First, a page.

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NCCOS Assists Southwest Alaskan Coastal Resource Management

Scientists from the National Centers for Coastal Ocean Science traveled to King Salmon, Naknek, and Dillingham, Alaska  from July 17-31, collecting sediments for  toxicity testing, fish  tissues to identify irregularities, and samples of benthic communities, to get a baseline characterization of contaminant conditions. Samples came from the near-shore  and coastal waters of Nushagak and Kvichak Bays, both sub-estuaries of  Bristol Bay.

Southwest Alaska hosts the largest salmon fishery in the world, as well as a number of other important fisheries. As a result, resource managers in the area need a clear assessment of the health of the harbors and open waters in this region. Using NOAA’s National Status and Trends Bioeffects Program protocols, and working in close cooperation with the University of Alaska Fairbanks, and US Fish and Wildlife Service National Wildlife Refuges, the sediment and tissue samples will be analyzed for over 150 chemical contaminants, toxicity, and sea floor community health.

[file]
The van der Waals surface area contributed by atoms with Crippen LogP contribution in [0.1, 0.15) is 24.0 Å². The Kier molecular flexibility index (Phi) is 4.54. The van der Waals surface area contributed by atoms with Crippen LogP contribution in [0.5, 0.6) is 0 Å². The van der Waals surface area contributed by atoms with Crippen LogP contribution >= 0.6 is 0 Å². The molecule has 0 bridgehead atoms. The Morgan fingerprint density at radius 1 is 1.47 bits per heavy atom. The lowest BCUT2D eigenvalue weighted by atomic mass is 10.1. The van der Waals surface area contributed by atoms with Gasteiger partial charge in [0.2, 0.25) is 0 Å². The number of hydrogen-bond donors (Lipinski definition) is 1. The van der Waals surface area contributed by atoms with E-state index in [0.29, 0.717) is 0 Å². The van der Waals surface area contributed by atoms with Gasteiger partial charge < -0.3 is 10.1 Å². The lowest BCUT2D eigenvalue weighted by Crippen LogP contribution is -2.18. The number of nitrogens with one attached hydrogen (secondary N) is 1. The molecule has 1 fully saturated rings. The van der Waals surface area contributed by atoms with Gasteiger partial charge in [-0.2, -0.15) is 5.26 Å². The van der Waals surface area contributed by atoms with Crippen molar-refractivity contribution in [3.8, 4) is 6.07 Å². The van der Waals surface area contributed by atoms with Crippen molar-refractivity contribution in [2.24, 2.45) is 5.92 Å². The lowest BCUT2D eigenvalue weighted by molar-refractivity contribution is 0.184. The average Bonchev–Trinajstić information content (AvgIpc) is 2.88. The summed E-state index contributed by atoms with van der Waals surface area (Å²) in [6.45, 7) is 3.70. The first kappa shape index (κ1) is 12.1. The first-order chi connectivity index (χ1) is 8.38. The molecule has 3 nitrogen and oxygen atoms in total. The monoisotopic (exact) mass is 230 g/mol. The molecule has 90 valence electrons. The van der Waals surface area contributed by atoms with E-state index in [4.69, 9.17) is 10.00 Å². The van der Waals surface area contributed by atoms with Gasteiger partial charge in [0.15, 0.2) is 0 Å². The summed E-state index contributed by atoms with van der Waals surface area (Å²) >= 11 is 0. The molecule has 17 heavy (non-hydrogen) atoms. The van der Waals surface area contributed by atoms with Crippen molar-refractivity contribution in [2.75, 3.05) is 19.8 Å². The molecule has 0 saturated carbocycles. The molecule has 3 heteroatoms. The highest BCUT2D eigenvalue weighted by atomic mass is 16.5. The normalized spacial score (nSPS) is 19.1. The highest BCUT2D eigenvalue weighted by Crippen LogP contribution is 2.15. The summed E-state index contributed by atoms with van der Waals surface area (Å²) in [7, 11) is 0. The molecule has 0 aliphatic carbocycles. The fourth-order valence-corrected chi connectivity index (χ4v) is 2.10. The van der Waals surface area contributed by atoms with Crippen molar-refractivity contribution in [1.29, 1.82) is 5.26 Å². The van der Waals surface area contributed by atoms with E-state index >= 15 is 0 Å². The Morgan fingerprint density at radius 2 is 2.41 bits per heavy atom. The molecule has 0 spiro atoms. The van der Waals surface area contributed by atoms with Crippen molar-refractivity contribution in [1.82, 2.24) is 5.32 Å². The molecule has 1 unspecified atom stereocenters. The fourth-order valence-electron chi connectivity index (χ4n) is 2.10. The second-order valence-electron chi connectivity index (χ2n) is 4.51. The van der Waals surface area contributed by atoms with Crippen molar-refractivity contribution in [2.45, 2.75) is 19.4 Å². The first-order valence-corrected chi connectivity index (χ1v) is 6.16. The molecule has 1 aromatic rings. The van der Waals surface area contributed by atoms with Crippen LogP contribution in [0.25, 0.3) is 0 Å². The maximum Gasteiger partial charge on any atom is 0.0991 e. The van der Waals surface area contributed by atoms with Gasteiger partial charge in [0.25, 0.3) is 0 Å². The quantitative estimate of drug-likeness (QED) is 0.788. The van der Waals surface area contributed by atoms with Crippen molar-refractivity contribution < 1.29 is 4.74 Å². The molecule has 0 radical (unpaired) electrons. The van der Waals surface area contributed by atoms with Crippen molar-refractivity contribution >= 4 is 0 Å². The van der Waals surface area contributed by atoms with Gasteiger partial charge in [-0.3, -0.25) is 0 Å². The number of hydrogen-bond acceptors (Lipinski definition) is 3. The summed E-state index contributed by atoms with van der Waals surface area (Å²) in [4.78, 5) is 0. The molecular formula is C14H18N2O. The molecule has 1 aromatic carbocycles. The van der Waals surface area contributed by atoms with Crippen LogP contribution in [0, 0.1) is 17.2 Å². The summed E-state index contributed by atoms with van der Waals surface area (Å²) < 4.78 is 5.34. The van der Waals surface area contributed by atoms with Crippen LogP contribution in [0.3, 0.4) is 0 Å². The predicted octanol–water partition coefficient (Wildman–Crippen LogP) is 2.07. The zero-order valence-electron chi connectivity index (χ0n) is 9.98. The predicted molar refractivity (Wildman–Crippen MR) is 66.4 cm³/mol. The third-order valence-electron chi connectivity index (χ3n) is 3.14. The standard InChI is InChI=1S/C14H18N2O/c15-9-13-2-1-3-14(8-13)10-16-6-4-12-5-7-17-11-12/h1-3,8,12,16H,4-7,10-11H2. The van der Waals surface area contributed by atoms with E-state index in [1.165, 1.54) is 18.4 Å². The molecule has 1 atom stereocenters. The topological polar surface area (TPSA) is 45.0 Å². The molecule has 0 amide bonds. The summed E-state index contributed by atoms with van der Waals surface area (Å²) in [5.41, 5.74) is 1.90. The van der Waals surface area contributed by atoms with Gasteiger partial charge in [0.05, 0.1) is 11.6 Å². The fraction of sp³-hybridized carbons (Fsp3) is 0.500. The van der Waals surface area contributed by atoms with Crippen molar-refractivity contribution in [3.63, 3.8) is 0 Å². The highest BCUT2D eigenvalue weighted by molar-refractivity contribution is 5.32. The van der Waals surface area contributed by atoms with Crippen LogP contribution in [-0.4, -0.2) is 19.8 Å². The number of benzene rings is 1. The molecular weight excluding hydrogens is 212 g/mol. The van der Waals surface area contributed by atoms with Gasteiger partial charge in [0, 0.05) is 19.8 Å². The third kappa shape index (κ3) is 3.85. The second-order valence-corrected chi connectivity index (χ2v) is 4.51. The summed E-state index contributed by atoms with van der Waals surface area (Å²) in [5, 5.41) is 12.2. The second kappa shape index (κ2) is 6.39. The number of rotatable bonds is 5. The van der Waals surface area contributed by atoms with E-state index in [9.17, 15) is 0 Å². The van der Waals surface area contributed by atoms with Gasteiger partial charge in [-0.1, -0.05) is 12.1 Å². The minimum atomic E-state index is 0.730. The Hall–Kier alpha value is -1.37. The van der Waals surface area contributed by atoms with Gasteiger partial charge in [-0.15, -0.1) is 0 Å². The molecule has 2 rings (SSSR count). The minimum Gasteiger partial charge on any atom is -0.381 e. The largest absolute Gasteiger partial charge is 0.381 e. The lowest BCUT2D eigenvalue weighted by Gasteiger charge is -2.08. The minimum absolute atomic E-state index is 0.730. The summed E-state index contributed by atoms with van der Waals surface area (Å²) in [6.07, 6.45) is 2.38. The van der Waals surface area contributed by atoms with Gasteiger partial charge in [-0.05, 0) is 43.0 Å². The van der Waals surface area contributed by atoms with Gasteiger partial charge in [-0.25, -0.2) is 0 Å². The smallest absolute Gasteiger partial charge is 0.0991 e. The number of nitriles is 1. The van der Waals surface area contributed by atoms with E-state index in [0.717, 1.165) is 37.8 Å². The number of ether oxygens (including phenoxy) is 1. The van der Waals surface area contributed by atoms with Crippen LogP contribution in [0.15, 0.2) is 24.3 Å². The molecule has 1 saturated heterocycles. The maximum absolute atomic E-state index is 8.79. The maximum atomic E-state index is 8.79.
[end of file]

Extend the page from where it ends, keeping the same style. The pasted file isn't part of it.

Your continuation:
This effort was a continuation of work that began in 2013.  Results from the analysis will be incorporated into an integrated assessment that will help facilitate management of resources.

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